Skip to main content
emerging markets

Cars crowd a street in Addis AbabaJOSE CENDON/AFP / Getty Images

For a huge consumer-goods company such as Procter & Gamble Co., it might seem an odd choice for a target market: the impoverished African country of Ethiopia, often perceived as a land of famine and drought.

But when Procter & Gamble sent its researchers into Ethiopia, they discovered that the company's products were unexpectedly well-known. Even among Ethiopians barely above the poverty level, its brands were recognized far more widely than the company had imagined.

"It was totally surprising for us to see that Ethiopia had such huge potential," said Eva Imir Yokus, the company's head of consumer and market knowledge for southern and eastern Africa.

The researchers spent time with an Ethiopian woman who lived with her family near a slum neighbourhood in a one-room house with no windows. Even though Procter & Gamble had only limited distribution of its Always sanitary pads in Ethiopia, the woman was familiar with the brand, had a positive impression of it and was ready to buy it if it was available. "She was already using most of our consumer categories; we were really surprised," Ms. Imir Yokus said.

After decades of ignoring the region, multinational companies are turning to Africa as one of the emerging engines of consumer growth. By some estimates, Africa already has as many middle-class consumers as China or India. And most of them are buying mobile phones and televisions, own cars or houses, and use the Internet.

A recent study by the African Development Bank concluded that 34 per cent of Africans can be categorized as middle-class consumers. In absolute numbers, the study counted 313 million middle-class Africans in 2010, compared with just 111 million in 1980.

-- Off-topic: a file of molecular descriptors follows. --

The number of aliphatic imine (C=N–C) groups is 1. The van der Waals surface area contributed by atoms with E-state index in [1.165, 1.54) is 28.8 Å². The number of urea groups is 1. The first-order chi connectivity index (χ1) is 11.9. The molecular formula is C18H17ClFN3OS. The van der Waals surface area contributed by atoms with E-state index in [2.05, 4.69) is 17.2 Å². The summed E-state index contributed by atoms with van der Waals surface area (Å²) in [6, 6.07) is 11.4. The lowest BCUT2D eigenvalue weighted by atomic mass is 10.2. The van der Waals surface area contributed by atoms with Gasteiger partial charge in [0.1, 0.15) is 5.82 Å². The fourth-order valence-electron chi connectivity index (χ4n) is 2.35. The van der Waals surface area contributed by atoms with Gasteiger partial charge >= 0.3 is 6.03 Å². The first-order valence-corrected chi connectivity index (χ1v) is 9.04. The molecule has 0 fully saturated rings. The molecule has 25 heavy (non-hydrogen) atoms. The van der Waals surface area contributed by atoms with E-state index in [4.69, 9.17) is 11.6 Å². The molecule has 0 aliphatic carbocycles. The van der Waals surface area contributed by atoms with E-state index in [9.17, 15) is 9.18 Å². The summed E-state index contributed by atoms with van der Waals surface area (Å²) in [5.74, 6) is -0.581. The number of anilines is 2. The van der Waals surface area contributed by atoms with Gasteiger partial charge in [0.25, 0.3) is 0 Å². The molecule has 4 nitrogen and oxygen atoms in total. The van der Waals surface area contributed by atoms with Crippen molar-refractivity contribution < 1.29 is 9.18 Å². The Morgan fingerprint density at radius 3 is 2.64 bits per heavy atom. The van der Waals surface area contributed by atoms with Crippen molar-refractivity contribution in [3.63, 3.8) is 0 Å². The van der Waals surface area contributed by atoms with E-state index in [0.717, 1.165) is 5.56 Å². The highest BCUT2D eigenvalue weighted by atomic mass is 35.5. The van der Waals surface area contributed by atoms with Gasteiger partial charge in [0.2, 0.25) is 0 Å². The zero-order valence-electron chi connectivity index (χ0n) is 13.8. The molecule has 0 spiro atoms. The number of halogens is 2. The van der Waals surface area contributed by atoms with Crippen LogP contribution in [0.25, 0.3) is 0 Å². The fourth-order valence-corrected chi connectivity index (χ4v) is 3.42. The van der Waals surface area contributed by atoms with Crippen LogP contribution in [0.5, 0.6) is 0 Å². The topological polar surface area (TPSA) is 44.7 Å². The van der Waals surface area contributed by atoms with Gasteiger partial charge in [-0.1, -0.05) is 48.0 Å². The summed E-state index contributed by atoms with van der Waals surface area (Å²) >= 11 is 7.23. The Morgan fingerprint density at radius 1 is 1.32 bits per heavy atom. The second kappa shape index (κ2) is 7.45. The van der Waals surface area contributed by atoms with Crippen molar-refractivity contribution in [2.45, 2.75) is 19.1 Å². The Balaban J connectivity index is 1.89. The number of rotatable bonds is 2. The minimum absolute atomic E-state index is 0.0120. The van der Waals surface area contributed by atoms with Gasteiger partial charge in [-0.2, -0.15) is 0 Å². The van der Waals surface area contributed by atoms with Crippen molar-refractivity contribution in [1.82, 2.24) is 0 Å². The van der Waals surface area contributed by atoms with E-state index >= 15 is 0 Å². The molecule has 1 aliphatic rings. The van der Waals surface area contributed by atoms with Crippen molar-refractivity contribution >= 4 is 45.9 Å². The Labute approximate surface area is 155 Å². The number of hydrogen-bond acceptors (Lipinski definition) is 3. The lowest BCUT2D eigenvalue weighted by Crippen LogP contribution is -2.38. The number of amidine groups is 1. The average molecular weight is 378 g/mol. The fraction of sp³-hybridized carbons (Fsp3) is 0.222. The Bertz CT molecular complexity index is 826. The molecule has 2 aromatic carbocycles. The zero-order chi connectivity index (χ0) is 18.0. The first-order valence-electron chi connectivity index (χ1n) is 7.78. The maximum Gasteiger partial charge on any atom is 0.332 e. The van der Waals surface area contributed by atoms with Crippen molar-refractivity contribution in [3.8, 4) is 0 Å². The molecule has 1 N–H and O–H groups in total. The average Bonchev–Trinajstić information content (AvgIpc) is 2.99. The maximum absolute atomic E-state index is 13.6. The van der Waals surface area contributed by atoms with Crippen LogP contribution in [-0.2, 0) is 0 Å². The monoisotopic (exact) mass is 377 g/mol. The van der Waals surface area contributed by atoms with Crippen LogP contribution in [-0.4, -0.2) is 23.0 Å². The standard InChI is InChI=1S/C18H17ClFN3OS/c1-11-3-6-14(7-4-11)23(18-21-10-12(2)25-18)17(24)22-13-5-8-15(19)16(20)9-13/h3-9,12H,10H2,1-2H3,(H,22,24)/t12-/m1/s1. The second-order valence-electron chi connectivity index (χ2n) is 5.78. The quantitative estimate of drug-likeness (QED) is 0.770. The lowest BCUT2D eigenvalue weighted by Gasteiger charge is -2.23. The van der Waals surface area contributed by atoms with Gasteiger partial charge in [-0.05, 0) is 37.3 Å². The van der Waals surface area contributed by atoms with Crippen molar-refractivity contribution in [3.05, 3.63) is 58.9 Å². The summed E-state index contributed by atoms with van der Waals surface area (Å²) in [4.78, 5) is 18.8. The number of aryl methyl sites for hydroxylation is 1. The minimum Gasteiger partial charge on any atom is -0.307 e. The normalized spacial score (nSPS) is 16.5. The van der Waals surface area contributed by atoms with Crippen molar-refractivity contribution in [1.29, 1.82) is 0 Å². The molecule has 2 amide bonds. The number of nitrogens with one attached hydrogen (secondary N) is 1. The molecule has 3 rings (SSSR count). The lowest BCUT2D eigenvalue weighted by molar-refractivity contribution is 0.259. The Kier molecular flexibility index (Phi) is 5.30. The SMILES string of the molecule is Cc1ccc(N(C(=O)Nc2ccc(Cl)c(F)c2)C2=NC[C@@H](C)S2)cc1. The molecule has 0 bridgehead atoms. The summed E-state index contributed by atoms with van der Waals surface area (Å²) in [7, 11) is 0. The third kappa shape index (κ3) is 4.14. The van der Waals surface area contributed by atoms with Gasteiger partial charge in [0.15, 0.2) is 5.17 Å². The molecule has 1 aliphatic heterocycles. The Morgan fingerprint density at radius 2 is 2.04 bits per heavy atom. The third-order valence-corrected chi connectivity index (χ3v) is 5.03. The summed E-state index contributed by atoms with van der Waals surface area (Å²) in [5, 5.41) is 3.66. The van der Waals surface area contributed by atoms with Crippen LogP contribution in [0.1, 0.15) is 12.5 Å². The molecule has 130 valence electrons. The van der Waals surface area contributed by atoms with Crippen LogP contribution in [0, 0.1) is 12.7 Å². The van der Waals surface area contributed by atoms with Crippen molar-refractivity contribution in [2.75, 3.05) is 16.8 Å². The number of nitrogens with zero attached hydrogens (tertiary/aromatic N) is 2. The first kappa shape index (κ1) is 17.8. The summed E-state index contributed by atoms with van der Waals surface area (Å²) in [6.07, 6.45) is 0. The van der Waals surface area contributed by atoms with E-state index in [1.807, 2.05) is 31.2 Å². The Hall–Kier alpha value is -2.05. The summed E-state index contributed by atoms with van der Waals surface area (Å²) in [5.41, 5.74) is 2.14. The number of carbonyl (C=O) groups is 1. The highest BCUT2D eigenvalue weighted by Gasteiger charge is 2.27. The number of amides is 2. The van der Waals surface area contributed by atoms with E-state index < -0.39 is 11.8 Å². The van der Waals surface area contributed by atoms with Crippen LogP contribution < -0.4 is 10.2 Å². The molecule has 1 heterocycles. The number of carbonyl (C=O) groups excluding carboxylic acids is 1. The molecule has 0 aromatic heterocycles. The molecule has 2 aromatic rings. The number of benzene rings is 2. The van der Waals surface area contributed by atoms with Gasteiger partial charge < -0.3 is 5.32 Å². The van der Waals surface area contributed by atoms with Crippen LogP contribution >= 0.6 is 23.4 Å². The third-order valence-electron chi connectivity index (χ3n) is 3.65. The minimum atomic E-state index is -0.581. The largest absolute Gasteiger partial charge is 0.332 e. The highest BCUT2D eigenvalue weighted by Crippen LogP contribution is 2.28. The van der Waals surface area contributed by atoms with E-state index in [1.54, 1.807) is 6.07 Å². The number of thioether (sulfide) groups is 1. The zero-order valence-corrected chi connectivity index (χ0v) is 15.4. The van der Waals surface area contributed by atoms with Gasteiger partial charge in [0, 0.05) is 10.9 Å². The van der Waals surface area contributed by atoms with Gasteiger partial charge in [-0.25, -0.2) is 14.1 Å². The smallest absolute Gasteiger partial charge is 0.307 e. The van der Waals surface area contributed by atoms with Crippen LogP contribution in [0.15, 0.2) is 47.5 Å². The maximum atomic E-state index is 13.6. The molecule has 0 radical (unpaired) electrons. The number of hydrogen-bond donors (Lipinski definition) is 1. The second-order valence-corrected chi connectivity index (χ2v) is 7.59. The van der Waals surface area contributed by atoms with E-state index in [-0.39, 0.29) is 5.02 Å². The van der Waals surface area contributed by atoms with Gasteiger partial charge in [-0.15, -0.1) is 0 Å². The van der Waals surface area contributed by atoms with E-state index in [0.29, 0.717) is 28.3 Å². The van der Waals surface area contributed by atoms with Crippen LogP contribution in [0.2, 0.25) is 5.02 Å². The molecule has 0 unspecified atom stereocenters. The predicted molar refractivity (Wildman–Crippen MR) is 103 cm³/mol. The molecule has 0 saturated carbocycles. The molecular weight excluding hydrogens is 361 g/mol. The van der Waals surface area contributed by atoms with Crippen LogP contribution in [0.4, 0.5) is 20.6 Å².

Within the continent, the middle classes are expanding far beyond their traditional strongholds in South Africa, the richest country in Africa, or Nigeria, the most populous. Ethiopia is one example of the new markets being identified. Despite its reputation for poverty, Ethiopia is the second-most populous nation in sub-Saharan Africa, with more than 80 million people, and there is money among its consumers and government clients.

"I think the Chinese discovered this potential before everyone else," Ms. Imir Yokus told a seminar at the Johannesburg Stock Exchange on Wednesday. "There's so much Chinese investment going on in Ethiopia right now. They dominate the direct investment."

She estimates that about 20 to 25 per cent of households in sub-Saharan Africa now have enough discretionary income to spend on consumer goods. By 2020, she predicted, this will rise to about 50 per cent of households, creating far more opportunities for corporations such as Procter & Gamble.

"We're really putting Africa at the top of our agenda," she said. "China and India are not new news any more. Africa is more on our agenda."

Anna Jones, area head for southern Africa for MasterCard Inc., said her company's research suggests that Africa's economic growth is the third-fastest in the world today, behind only China and India. And consumer confidence is growing. On a scale of zero to 100, consumer optimism ranked at 87 in Kenya and 94 in Nigeria, she said.

"If you want to know where your next billion consumers are coming from, they are coming from here," she told the seminar.

Africa's younger generation is becoming a key source of innovation among African consumers, especially in mobile-phone banking and other cashless transactions, Ms. Jones said. As in Japan after the Second World War, consumers in Africa are forced to be innovative, allowing them to leapfrog ahead to the most modern technology, she said.

For companies such as MasterCard, the potential in Africa is enormous. While only half of European transactions are conducted with cash, more than 90 per cent of African transactions are done with cash, meaning the credit card companies have big opportunities for growth, Ms. Jones said.